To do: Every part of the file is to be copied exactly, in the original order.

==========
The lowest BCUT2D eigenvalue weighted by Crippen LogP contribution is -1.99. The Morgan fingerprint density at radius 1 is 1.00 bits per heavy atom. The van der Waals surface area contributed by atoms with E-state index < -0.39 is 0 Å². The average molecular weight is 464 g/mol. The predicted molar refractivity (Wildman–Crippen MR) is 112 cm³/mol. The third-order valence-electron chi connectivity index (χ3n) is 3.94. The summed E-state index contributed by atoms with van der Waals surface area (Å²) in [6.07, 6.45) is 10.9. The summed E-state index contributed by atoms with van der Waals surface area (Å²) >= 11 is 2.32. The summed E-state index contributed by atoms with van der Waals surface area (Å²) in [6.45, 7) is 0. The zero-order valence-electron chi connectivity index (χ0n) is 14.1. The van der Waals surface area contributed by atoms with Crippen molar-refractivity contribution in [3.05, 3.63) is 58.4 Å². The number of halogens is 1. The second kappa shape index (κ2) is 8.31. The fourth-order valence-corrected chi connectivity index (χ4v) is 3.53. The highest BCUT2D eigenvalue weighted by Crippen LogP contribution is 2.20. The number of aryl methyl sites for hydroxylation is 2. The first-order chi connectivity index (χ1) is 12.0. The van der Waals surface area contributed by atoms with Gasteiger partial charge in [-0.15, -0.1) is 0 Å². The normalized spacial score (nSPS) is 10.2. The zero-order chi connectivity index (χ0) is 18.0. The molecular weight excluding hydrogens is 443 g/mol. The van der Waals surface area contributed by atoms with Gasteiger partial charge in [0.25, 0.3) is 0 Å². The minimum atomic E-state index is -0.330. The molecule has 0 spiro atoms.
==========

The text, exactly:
The lowest BCUT2D eigenvalue weighted by Crippen LogP contribution is -1.99. The Morgan fingerprint density at radius 1 is 1.00 bits per heavy atom. The van der Waals surface area contributed by atoms with E-state index < -0.39 is 0 Å². The average molecular weight is 464 g/mol. The predicted molar refractivity (Wildman–Crippen MR) is 112 cm³/mol. The third-order valence-electron chi connectivity index (χ3n) is 3.94. The summed E-state index contributed by atoms with van der Waals surface area (Å²) in [6.07, 6.45) is 10.9. The summed E-state index contributed by atoms with van der Waals surface area (Å²) >= 11 is 2.32. The summed E-state index contributed by atoms with van der Waals surface area (Å²) in [6.45, 7) is 0. The zero-order valence-electron chi connectivity index (χ0n) is 14.1. The van der Waals surface area contributed by atoms with Crippen molar-refractivity contribution in [3.05, 3.63) is 58.4 Å². The number of halogens is 1. The second kappa shape index (κ2) is 8.31. The fourth-order valence-corrected chi connectivity index (χ4v) is 3.53. The highest BCUT2D eigenvalue weighted by Crippen LogP contribution is 2.20. The number of aryl methyl sites for hydroxylation is 2. The first-order chi connectivity index (χ1) is 12.0. The van der Waals surface area contributed by atoms with Gasteiger partial charge in [-0.15, -0.1) is 0 Å². The normalized spacial score (nSPS) is 10.2. The zero-order chi connectivity index (χ0) is 18.0. The molecular weight excluding hydrogens is 443 g/mol. The van der Waals surface area contributed by atoms with Gasteiger partial charge in [0.25, 0.3) is 0 Å². The minimum atomic E-state index is -0.330. The molecule has 0 spiro atoms.